Music Everywhere – My First Experience of Music at Swat

Needless to say, the Swarthmore’s campus is beautiful. But what’s the most beautiful part of Swarthmore? In my opinion, music is the most beautiful part of Swarthmore. It is found everywhere on campus, from the Crum Woods to Parrish Hall. It is beautiful not only because it is pleasing to the ear, but also because it is associated with many interesting stories that have happened during the first weeks of my life at Swat. I will explore the music found at various locations on campus and stories associated with it. Sometimes I enjoy the music here, but occasionally I am annoyed by the music here. But this doesn’t matter. I love the music at Swat.

One day, when I was hiking on the trails at Crum Woods, I heard a student playing music. This gave me a sense of security, as I knew there were people near me. Hiking alone at these trails could be scary for me, even during the daytime.

The music I heard that day came from the practice rooms at Lang Music Building. Lang Music Building is located at the edge of the Crum Woods, and I think it is one of the most beautiful buildings on campus. It is the place where all the students met for the first time during orientation. The background was not dull with grey walls. Instead, the open windows offer captivating views of Crum Woods, which was green and lovely. Thus, I found the first meeting of all students quite charming and memorable. With such a nice beginning, I now have high expectations for my entire college life. It will be as nice as the beginning.

Later, when I had more free time, I started playing the piano in the practice rooms in Lang Music Building. Although the course load was stressful, music relieved me. The practice rooms at Lang Music Building were as nice as the concert hall. I could find old pianos there, which surprised me at first. I once thought these pianos were carefully protected and that “ordinary” students wouldn’t have access to these pianos. After my initial surprise, I was more curious about these pianos. Would these old pianos sound the same as my piano at home? An easy way to examine was to play my favorite piece on that piano. I chose Chopin’s Ballade No. 1, and I found the music played here more touching. I forgot everything then —  I forgot my heavy workload, I forgot my homesickness, and I forgot my disappointment when I was lotteried out of two courses.

When I was playing the music on these grand pianos, I couldn’t stop recalling past stories between me and grand pianos. My first chance to play on a grand piano was many years ago. As a small boy, I was curious about the structure of the  grand piano. So, when I was playing during my kindergarten’s concert, I stood up and looked inside the grand piano. Today such curiosity hasn’t diminished, and I still look inside these pianos when I’m practicing.

Sometimes when I’m tired, I look outside the window. I can see the spectacular view of the Crum Woods. Then, I will practice more passionately. Music is beautiful, but the combination of music and picturesque scenery is even more beautiful.    

I know I will miss these nice pianos after my graduation. When I go to work or graduate school, I’ll likely have less opportunities to play in a well-equipped piano practice room. Gyms, swimming pools, libraries, and computer labs will still be easily accessible in the future, but these lovely piano practice rooms will only be part of my memory. Undergraduate study only lasts for four years. Not short, but it isn’t long enough for me to squander. I will devote the best time of my life to things that are the most beautiful in my mind.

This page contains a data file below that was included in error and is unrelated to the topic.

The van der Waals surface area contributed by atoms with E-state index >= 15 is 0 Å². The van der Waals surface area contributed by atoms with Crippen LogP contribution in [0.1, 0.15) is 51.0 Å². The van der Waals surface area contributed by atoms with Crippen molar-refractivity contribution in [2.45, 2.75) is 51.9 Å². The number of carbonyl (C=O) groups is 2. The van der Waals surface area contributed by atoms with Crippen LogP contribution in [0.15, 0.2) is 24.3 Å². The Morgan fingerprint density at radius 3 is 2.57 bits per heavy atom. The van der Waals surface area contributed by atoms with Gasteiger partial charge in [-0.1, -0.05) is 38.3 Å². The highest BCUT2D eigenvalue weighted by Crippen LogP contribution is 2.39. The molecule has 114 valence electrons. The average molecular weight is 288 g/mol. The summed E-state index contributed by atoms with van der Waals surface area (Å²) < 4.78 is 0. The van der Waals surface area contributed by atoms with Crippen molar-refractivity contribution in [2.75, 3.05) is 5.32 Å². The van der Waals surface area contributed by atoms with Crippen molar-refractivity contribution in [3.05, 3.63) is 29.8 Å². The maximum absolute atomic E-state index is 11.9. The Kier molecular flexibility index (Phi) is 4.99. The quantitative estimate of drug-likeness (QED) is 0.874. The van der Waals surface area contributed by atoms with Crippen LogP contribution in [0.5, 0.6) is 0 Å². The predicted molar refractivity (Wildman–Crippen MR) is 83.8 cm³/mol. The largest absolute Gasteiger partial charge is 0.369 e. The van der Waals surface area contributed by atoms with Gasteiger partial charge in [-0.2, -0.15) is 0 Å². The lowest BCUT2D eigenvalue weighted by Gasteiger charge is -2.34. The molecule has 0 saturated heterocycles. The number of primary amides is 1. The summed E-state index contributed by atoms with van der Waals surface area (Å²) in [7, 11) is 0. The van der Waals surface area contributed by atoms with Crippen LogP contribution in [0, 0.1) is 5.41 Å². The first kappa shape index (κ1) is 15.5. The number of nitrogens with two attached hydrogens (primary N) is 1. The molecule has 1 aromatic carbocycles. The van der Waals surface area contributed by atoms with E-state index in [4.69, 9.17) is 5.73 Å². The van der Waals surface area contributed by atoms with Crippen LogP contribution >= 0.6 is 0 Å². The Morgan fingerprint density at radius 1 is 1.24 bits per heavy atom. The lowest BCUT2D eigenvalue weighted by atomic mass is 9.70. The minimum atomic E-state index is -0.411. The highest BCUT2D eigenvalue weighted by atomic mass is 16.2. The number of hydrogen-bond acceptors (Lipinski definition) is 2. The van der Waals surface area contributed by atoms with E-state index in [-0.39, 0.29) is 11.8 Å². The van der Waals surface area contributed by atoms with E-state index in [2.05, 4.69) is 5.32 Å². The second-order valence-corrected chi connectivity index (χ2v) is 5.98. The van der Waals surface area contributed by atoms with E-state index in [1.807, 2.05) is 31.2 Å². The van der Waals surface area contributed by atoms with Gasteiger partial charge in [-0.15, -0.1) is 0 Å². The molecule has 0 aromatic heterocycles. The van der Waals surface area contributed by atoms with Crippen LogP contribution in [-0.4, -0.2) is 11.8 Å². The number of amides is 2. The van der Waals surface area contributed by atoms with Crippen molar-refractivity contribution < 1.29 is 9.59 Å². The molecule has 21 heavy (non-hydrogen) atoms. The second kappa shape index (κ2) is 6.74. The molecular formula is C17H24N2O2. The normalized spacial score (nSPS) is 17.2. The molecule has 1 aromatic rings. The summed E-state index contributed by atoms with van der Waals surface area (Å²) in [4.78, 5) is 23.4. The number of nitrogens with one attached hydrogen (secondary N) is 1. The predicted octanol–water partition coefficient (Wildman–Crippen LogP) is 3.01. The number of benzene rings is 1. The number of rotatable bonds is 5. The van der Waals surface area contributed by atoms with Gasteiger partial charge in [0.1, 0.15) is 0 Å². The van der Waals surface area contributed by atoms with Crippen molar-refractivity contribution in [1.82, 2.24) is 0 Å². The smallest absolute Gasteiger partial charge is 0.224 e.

Of course, there are more opportunities to hear music and play music, and sometimes I have different feelings.

For example, there is a grand piano at the parlors of Parrish Hall. I seldom find anyone playing that piano, probably because there are many students resting or studying at the parlors. The parlors were a paradise for students living in dorms without air conditioner during heat waves, so I understand the need for study and rest there. Long quiet hours also make playing that piano unlikely. But indeed, I once heard people playing on that piano. It was an amazing experience.

I love music at Swat. Swat has great musicians, and Swat has great musical instruments. But sometimes I find “music” here annoying.  My dorm’s breakfast room also has a piano. Although we have quite hours, this rule is sometimes broken. I prefer to sleep early, so when I heard someone playing the piano at 11 p.m., I was annoyed. Music is generally good for us, but it can be noisy if it is played in the wrong place or at the wrong time.

Playing music here is quite different from my previous experience. When I was in high school, I’d practice playing the piano at home. Sometimes I felt guilty when my “music” was not pleasing to the ear. I was also careful of music selection then. I would not pick songs that were too famous. Even if I made a lot of mistakes, no one would know. There was also a public piano in the lounge of my high school, but I was also nervous when playing there. If I received negative comments about my performance, I would feel bad. With sound-proof practice rooms at Lang Music Building, I don’t need to worry about these any more. I just play whatever I like, neglecting everything outside, except the vibrant Crum Woods.

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